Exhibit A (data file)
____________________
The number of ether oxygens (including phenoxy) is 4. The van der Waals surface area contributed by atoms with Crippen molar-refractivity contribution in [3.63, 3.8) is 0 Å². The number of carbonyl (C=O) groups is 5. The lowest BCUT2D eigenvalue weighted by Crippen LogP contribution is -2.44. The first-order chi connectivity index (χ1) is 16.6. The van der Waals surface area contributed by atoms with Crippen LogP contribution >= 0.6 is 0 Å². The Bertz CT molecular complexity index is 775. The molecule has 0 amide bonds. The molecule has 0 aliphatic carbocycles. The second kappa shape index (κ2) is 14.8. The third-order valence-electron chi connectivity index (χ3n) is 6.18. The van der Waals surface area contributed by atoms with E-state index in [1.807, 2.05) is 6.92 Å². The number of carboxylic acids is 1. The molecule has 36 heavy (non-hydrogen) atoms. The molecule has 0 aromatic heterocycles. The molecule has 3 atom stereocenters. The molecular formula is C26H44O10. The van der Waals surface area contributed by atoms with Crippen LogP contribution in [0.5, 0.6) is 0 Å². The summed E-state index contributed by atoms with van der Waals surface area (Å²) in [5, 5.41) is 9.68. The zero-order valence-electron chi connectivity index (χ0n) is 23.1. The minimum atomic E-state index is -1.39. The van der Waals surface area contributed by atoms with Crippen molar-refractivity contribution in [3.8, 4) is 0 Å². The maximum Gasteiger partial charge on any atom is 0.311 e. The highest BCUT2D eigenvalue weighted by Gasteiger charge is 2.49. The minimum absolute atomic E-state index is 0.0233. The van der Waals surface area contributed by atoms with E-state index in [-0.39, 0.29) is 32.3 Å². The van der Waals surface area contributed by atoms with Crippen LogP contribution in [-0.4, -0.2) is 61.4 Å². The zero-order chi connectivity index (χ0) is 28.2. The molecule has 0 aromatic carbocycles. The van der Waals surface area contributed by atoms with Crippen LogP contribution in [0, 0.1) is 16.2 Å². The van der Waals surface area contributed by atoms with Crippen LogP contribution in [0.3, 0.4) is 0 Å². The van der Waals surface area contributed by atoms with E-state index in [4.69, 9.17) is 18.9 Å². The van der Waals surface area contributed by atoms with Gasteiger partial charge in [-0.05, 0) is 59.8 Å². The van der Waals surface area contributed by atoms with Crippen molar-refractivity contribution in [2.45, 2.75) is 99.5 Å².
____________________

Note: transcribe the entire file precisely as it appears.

The number of ether oxygens (including phenoxy) is 4. The van der Waals surface area contributed by atoms with Crippen molar-refractivity contribution in [3.63, 3.8) is 0 Å². The number of carbonyl (C=O) groups is 5. The lowest BCUT2D eigenvalue weighted by Crippen LogP contribution is -2.44. The first-order chi connectivity index (χ1) is 16.6. The van der Waals surface area contributed by atoms with Crippen LogP contribution >= 0.6 is 0 Å². The Bertz CT molecular complexity index is 775. The molecule has 0 amide bonds. The molecule has 0 aliphatic carbocycles. The second kappa shape index (κ2) is 14.8. The third-order valence-electron chi connectivity index (χ3n) is 6.18. The van der Waals surface area contributed by atoms with E-state index in [1.807, 2.05) is 6.92 Å². The number of carboxylic acids is 1. The molecule has 36 heavy (non-hydrogen) atoms. The molecule has 0 aromatic heterocycles. The molecule has 3 atom stereocenters. The molecular formula is C26H44O10. The van der Waals surface area contributed by atoms with Crippen LogP contribution in [0.5, 0.6) is 0 Å². The summed E-state index contributed by atoms with van der Waals surface area (Å²) in [5, 5.41) is 9.68. The zero-order valence-electron chi connectivity index (χ0n) is 23.1. The minimum atomic E-state index is -1.39. The van der Waals surface area contributed by atoms with Crippen molar-refractivity contribution in [3.8, 4) is 0 Å². The maximum Gasteiger partial charge on any atom is 0.311 e. The highest BCUT2D eigenvalue weighted by Gasteiger charge is 2.49. The minimum absolute atomic E-state index is 0.0233. The van der Waals surface area contributed by atoms with E-state index in [-0.39, 0.29) is 32.3 Å². The van der Waals surface area contributed by atoms with Crippen LogP contribution in [-0.4, -0.2) is 61.4 Å². The zero-order chi connectivity index (χ0) is 28.2. The molecule has 0 aromatic carbocycles. The van der Waals surface area contributed by atoms with Crippen LogP contribution in [0, 0.1) is 16.2 Å². The van der Waals surface area contributed by atoms with Crippen LogP contribution in [0.3, 0.4) is 0 Å². The van der Waals surface area contributed by atoms with E-state index in [4.69, 9.17) is 18.9 Å². The van der Waals surface area contributed by atoms with Gasteiger partial charge in [-0.05, 0) is 59.8 Å². The van der Waals surface area contributed by atoms with Crippen molar-refractivity contribution in [2.45, 2.75) is 99.5 Å².